This months blog is by the lovely Louise from Experience Cornwall Tours – a business also based in Ponsanooth that we are delighted to be able to recommend to our guests.
“Come rain or shine, Cornwall is a stunning county to visit, with its golden beaches, endless coastal walks, must see landmarks, mining heritage and culture. Not to mention its outstanding food and drink on offer. In the height of the season, sometimes guests have visions of Cornwall being very busy – especially in these uncertain times when space is what we all need. But space and peace can be found, you just need to know where to look and when to visit.
Recently I had a couple visiting from Wales, join me on a tour. They wanted to avoid heavily crowded places and asked for some suggestions. It did not take me long to draw up an itinerary for them to showcase the best Cornwall has to offer, where you can still hear the birds and catch a wave without being dropped in on!
I took them to a spot with waterfalls in the morning, as it was raining. The trees gave us shelter, and we saw about 4 other people the whole time we explored this wooded haven. Knowing the crowds would be heading to the Eden Project or National Maritime museum, I knew where to avoid. The wind was strong and coming in from the west, so I picked my afternoon location based on this. We walked a stunning section on the South West coast path which was sheltered from the wind, passing rock arches, collapsed caves, secluded fishing villages and enjoyed a fresh Cornish crab sandwich on the beach while watching the fisherman hall their boats up on the shingle beach.
By late afternoon, the wind had dropped, and my guests wanted to go for a surf. Knowing the likes of Fistral and Perranporth would be crowded, I took them to a long stretch of golden sand where there is still plenty of space for a wave all to yourself. Knowing where to park saved a 2-mile walk across the sand.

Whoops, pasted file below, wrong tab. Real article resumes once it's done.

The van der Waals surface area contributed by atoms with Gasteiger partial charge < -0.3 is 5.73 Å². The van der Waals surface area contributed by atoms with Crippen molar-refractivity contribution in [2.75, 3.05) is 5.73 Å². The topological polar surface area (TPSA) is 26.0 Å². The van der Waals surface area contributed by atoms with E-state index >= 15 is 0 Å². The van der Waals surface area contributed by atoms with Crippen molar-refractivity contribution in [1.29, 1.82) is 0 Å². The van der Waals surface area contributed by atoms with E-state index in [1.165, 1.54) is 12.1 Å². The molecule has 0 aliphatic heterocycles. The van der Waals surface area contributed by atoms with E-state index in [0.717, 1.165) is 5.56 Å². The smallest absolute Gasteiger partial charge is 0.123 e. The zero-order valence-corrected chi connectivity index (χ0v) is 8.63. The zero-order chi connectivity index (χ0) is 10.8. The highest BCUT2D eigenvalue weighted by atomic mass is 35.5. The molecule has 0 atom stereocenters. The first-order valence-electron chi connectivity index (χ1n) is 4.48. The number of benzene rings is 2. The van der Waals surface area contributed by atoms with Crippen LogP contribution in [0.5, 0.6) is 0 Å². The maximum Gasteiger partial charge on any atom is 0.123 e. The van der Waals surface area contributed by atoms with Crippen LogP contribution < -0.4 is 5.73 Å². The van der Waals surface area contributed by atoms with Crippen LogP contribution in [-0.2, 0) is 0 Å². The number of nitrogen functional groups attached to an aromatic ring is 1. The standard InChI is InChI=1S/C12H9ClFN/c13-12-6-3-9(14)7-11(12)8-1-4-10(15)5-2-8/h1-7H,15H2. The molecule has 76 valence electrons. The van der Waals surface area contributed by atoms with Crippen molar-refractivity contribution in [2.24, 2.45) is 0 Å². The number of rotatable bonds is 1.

We rounded up the day with a cream tea picnic on the sand dunes, while watching the sun slowly set over the Atlantic Ocean.
With forward planning and booking tickets in advance, you get National trust and English heritage sites quieter than I’ve ever seen them. With the new COVID restrictions in place and allocated numbers allowed at any one time, it has helped to spread out the flow of traffic. I visited Glendurgan gardens on a Tuesday in mid-August with my parents, we enjoyed a picnic overlooking the maze and only saw a few families as we enjoyed our sandwiches.
With local knowledge and some forward planning, a hectic day in August can be a relaxing day out, made even more so if you don’t have to do the driving and can enjoy a cold local beer with your lunch! And if you feel you have missed out visiting the likes of St Ives, Fowey and Newquay, then plan your next visit to Cornwall out of season and you will enjoy a much quieter Cornwall. Don’t tell everyone but April and May can be the best months to visit, pink sea thrift covers the coast path, blue bells turn fields a vivid blue, roads are quieter cutting down journey times, accommodation is cheaper and in recent years, we have had better weather than August!
The locals call September our Indian Summer, the sea is at its warmest and the sun sets are stunning. The pace seems slower and as the nights draw in, the last of the beach BBQ’s sees the end to another summer season. Enjoy Cornwall all year round. The shoulder months is when Cornwall is at its best.”
Louise offers fantastic bespoke tours of Cornwall for you, picking you up from Cosawes Barton, doing all the driving for you and providing refreshments long the way! What a treat!